Writer and director Woody Allen’s latest creation, You Will Meet a Tall Dark Stranger, is nothing extraordinary. In fact, I thought it was terrible. I mean no disrespect to Mr. Allen; a fine filmmaker with a long list of accomplishments (Zelig, Manhattan, Annie Hall, Small Time Crooks, and Mighty Aphrodite to name just a few), but his latest effort was stilted and outright boring. The characters were generally unexciting (except Charmaine, who I found hilarious), the dialogue wasn’t very witty, and the narration was awful. When I saw Vicky Christina Barcelona a few years ago I felt the same way – the narration was lazy. Yet Vicky Christina Barcelona was a pretty good film whereas You Will Meet a Tall Dark Stranger wasn’t. Penélope Cruz and Javier Bardem were excellent together; their fights, their banter, their lives were all highly entertaining. The shoddy narration was excusable because these characters were fun to watch. My issue with the narration for Allen’s new movie is the narration seemed lazy. Instead of allowing the film to narrate itself, Allen used an outside voice to keep the movie’s pace – a move that harmed the film more than helped. Is the movie so stilted and uninspired that an omnipresent voice needs to hold the story’s hand, helping it from point A to point B?
Helena (Gemma Jones from the Harry Potter movies) is the family’s matriarch; a middle-aged divorcee receiving her psychiatric support from a charlatan fortune teller. Surrounding Helena are her ex-husband Alfie (Anthony Hopkins), another middle-ager going through a post-midlife crisis and marrying a twenty something ex-prostitute; their daughter Sally (Naomi Watts), a personal assistant to a gallery owner (Antonio Banderas); and Sally’s husband Roy (Josh Brolin), a failing novelist who also has an unused medical degree. Sally and Roy are financially dependent on Helena, who is a nervous wreck and completely reliant on the advice coming from her psychic, Cristal (Pauline Collins). She’s brutally honest – the reason her husband left her – and she has even attempted suicide following her divorce. Her neuroses affect those around her: her daughter and son-in-law the largest of her targets. Since Helena is the film’s anchor, the lives of the other characters are directly tied into hers. For instance, Alfie’s marriage to Charmaine (Lucy Punch), who is a high maintenance wife with expensive tastes that has Alfie wrapped around her finger, feels the financial pressures of Helena’s alimony. Another example is the psychological strain on Sally and Roy’s relationship, since there’s a great deal of tension between Roy and Helena over his taxed literary career and his constant meandering.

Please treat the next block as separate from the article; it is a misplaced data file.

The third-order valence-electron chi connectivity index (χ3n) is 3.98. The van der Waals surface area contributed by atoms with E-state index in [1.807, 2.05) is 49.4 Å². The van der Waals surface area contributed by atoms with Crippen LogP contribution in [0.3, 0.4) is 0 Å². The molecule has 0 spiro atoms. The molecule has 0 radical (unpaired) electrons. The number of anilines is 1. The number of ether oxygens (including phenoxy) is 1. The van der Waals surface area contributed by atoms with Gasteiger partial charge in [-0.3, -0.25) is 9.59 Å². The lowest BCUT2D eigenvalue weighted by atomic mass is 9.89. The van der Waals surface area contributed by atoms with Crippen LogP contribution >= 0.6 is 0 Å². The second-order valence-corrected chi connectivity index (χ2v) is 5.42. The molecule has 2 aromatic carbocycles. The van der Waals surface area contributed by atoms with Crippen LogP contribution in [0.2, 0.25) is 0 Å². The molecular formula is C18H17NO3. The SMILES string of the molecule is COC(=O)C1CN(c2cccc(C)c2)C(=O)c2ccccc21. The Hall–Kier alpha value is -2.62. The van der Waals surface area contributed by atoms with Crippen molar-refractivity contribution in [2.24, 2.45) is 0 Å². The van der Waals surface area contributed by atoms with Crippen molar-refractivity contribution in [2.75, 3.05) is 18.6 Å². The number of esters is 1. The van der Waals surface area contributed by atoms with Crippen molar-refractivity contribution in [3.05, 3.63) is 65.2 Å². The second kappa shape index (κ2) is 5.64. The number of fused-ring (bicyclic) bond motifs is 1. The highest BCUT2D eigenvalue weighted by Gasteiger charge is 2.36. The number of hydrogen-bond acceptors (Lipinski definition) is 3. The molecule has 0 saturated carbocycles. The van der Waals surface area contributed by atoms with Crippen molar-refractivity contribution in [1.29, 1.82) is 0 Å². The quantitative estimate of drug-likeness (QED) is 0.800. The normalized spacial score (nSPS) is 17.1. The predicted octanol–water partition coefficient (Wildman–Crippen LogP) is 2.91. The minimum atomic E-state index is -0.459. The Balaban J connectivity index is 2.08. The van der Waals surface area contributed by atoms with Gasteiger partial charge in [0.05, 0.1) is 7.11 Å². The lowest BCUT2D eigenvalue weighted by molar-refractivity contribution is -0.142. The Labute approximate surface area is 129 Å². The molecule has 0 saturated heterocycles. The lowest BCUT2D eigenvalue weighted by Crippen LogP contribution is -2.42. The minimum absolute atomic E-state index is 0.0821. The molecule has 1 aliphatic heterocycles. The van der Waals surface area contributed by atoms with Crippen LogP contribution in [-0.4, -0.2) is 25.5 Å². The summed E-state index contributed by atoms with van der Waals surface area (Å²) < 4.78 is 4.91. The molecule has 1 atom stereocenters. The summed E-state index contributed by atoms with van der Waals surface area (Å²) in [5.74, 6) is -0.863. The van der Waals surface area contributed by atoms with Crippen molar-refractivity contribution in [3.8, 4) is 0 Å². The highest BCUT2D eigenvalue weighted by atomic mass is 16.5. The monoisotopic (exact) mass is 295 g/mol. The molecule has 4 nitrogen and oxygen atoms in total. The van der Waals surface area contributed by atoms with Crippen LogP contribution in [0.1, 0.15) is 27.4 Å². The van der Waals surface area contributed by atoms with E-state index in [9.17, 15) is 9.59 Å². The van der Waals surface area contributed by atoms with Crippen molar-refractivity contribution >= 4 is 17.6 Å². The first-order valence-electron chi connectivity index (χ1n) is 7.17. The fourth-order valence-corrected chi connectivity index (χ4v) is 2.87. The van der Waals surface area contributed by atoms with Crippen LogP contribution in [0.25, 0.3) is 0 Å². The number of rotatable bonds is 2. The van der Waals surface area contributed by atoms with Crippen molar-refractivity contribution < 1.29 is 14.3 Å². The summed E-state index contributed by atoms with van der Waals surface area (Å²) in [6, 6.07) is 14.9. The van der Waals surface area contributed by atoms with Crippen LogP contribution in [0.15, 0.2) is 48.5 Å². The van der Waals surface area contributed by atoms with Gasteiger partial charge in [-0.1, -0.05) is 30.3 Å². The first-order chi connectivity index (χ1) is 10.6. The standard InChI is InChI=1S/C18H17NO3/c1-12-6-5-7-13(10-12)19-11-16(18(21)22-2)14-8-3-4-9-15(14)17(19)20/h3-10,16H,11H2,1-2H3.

Like most of Allen’s films, I thought the cinematography was excellent and the music choices were, as always, great. I have a CD I picked up from the public library titled Songs That Make Woody Allen Movies Great and the tracks on the disc are all amazing (featuring Billie Holiday, Arthur “Dooley” Wilson, Glenn Miller, Django Reinhardt, and many more). You Will Meet a Tall Dark Stranger features another in a long line of Woody Allen movies that feature great old music from the 1930s and ‘40s. I believe there were a few songs that date a little later, but they all contain that timeless quality of most music from that era. The film also features tracks from Giulia y Los Tellarini, an outfit that also appeared on the soundtrack for Vicky Christina Barcelona and a few pieces of opera (I’m not sure which operas since I’m not very knowledgeable about opera). Unfortunetely, aside from the music and the film’s visual presentation, the rest of the piece just isn’t inspired. I kept looking at my watch, waiting for the film to end. I kept wondering why Woody Allen keeps making films at such a fast pace (usually averaging about two movies a year) and I’m sure it’s because his films are low-budget, relying on dialogue and characters instead of visual effects. They’re inexpensive, which means they’re ultimately profitable, even if the box office receipts aren’t very high. I’m also fairly certain You Will Meet a Tall Dark Stranger was shot digitally, cutting down further on the film’s cost. If this is the case, I’m sure Woody Allen will continue making mediocre films that are caricatures of his previous works, pumped out since it’s inexpensive and his name, along with a cast that look good on paper but not in action, will sell tickets.
Here is the trailer.